WHEREAS, Bayard Rustin was the chief organizer of the March on Washington and instrumental in organizing its logistics. He drafted off-duty police officers to be marshals and bus captains to direct traffic, and scheduled the podium speakers; and
WHEREAS, Rustin was an American leader in social movements for civil rights, nonviolence, and gay rights and became a leading strategist in the civil rights movement from 1955 to 1968, helping to organize the Southern Christian Leadership Conference to strengthen Martin Luther King, Jr.’s leadership and promote the philosophy and practice of nonviolent resistance; and
WHEREAS, Commemorating the 1963 March on Washington affirms our nation’s and our state’s commitment to achieving the social and economic justice sought by the marchers and their vision of social equality, opportunity, and racial harmony embodied in the Martin Luther King, Jr.’s captivating “I Have A Dream” speech; and
WHEREAS, Bayard Rustin proclaimed the demands of the March on Washington to be “effective civil rights legislation,” an end to segregation “in every school district in the year 1963,” “the enforcement of the Fourteenth Amendment” to the United States Constitution, a ban on “discrimination in all housing supported by federal funds,” “an increase in the national minimum wage so that men may live in dignity,” and that “all of the rights that are given to any citizen be given to black men and men of every minority group” including a strong Fair Employment Practices Commission; and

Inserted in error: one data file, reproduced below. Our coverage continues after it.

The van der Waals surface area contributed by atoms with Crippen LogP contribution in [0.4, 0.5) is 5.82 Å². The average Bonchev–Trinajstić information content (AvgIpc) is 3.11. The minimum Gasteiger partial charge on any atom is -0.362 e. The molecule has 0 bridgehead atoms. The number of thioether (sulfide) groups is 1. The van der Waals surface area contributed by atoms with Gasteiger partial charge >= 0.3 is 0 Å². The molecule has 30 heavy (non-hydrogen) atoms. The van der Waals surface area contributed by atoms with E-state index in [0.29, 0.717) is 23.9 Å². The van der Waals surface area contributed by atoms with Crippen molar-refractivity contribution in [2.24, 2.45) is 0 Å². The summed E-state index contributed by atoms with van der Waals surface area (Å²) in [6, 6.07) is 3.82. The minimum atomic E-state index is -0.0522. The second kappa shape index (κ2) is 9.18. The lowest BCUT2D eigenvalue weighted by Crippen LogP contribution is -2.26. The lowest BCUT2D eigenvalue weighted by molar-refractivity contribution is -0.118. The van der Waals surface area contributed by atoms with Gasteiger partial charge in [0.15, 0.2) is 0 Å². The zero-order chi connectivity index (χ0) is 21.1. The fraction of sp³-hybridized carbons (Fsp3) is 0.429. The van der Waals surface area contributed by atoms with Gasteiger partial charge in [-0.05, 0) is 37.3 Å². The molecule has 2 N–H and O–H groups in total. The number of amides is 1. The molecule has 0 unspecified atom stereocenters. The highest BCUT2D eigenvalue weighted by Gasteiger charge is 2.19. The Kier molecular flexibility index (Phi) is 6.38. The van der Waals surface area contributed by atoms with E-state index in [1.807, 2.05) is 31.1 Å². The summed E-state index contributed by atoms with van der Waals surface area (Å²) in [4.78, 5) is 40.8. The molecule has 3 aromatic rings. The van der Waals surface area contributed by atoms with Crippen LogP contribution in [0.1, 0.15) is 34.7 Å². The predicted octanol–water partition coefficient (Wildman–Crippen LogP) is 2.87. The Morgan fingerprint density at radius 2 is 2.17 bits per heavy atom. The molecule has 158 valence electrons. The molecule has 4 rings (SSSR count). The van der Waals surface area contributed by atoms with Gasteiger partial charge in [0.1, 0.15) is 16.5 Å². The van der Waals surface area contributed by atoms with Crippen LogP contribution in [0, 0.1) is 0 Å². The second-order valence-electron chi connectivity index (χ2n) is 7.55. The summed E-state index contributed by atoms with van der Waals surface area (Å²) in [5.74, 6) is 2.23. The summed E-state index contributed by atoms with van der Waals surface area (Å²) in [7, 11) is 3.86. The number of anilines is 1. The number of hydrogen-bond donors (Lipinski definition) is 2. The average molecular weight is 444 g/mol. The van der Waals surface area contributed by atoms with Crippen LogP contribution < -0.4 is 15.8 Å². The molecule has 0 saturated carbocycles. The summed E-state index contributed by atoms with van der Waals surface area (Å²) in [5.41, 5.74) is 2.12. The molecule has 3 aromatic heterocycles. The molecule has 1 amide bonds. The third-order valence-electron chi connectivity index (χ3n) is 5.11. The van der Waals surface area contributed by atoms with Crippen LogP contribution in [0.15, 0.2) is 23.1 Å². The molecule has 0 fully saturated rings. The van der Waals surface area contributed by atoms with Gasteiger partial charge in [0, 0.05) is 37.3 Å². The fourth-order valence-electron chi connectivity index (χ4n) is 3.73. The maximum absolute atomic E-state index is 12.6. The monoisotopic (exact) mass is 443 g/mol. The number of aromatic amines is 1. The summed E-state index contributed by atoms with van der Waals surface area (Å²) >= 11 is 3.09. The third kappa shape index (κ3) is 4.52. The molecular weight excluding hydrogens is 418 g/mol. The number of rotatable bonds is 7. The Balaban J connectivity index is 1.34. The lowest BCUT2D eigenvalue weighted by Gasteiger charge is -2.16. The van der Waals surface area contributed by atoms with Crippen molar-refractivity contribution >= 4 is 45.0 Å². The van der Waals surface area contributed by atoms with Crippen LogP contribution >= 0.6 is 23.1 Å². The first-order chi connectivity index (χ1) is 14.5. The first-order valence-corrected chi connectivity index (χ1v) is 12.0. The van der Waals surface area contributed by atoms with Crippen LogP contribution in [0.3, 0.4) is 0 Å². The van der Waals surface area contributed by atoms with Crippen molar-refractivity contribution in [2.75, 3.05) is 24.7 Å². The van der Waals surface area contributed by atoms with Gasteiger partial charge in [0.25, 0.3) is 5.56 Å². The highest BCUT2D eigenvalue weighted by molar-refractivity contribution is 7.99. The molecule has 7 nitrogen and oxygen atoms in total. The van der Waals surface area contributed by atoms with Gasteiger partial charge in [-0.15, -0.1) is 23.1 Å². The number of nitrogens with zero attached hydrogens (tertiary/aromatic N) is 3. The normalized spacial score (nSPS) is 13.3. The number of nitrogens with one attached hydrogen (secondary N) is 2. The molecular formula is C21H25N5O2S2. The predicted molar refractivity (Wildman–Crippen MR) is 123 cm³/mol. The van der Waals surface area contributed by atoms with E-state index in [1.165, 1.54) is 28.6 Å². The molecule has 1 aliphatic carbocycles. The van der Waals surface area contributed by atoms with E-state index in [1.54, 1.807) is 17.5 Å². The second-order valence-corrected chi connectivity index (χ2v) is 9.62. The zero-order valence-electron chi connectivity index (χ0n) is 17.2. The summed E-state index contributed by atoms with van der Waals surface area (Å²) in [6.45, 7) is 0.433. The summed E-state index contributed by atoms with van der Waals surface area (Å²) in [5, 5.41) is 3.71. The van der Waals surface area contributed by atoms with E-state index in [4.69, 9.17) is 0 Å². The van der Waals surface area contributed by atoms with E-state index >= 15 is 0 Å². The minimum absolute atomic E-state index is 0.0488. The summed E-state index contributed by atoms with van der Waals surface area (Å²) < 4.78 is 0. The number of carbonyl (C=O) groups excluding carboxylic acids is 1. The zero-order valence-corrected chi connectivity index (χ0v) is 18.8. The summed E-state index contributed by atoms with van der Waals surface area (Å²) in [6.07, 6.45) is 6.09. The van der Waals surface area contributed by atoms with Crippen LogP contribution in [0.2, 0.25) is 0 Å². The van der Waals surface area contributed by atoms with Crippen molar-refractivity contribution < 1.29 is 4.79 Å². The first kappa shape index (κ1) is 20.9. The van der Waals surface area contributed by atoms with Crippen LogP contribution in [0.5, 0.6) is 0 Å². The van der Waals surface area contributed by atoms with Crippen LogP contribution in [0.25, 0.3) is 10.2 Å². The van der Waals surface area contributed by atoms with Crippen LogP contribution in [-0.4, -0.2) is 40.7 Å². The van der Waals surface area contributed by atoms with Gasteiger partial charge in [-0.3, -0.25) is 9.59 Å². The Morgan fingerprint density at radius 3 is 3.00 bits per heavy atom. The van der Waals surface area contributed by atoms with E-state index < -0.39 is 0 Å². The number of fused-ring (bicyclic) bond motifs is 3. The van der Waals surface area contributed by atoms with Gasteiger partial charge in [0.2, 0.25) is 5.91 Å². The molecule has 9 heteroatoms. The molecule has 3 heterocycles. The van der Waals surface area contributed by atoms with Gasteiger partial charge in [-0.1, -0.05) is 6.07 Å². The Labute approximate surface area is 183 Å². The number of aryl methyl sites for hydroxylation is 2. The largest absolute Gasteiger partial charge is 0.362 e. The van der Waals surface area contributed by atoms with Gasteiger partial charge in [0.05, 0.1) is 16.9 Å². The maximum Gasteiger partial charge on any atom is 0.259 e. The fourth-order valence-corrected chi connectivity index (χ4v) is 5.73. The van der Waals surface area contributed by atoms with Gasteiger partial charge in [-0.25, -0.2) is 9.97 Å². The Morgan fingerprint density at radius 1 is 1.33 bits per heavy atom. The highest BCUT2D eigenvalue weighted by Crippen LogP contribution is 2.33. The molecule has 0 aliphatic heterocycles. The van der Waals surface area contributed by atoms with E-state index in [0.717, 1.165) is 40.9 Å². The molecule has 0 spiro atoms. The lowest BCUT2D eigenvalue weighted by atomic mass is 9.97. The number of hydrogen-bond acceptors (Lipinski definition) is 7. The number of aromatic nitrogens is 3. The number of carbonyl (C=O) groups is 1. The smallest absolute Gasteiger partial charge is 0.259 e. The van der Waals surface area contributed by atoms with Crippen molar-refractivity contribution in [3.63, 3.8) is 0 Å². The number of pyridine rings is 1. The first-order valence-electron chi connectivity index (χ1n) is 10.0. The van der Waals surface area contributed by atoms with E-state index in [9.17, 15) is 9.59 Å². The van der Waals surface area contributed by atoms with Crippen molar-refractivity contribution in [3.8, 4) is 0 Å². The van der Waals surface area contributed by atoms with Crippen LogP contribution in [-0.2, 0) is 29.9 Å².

WHEREAS, The March on Washington is widely credited with helping to pave the way for passage of the Civil Rights Act of 1964 and the Voting Rights Act of 1965; and
WHEREAS, The Civil Rights Act of 1964 laid the foundation of civil rights legislation in the United States when it outlawed major forms of discrimination against racial, ethnic, national, and religious minorities, and women; and
WHEREAS, In addition, the Voting Rights Act of 1965 became the landmark federal legislation in the United States to prohibit discrimination in voting. This act, echoing the language of the Fifteenth Amendment to the United States Constitution, prohibits states and local governments from imposing any “voting qualification or prerequisite to voting, or standard, practice, or procedure ... to deny or abridge the right of any citizen of the United States to vote on account of race or color”; and
WHEREAS, In recent years, states have enacted voting laws that could potentially disenfranchise voters; now, therefore, be it
Resolved, By the Assembly of the State of California, That the Assembly commemorates the 50th anniversary of the 1963 March on Washington for Jobs and Freedom and how it served as a catalyst for the passage of landmark legislative reforms, such as the Voting Rights Act of 1965 and the Civil Rights Act of 1964; and be it further
Resolved, That the sacrifices made by the leaders and participants of the March on Washington 50 years ago are recognized and honored for their role in the advancement of civil rights and social justice in the United States; and be it further
Resolved, That the Chief Clerk of the Assembly transmit copies of this resolution to the author for appropriate distribution.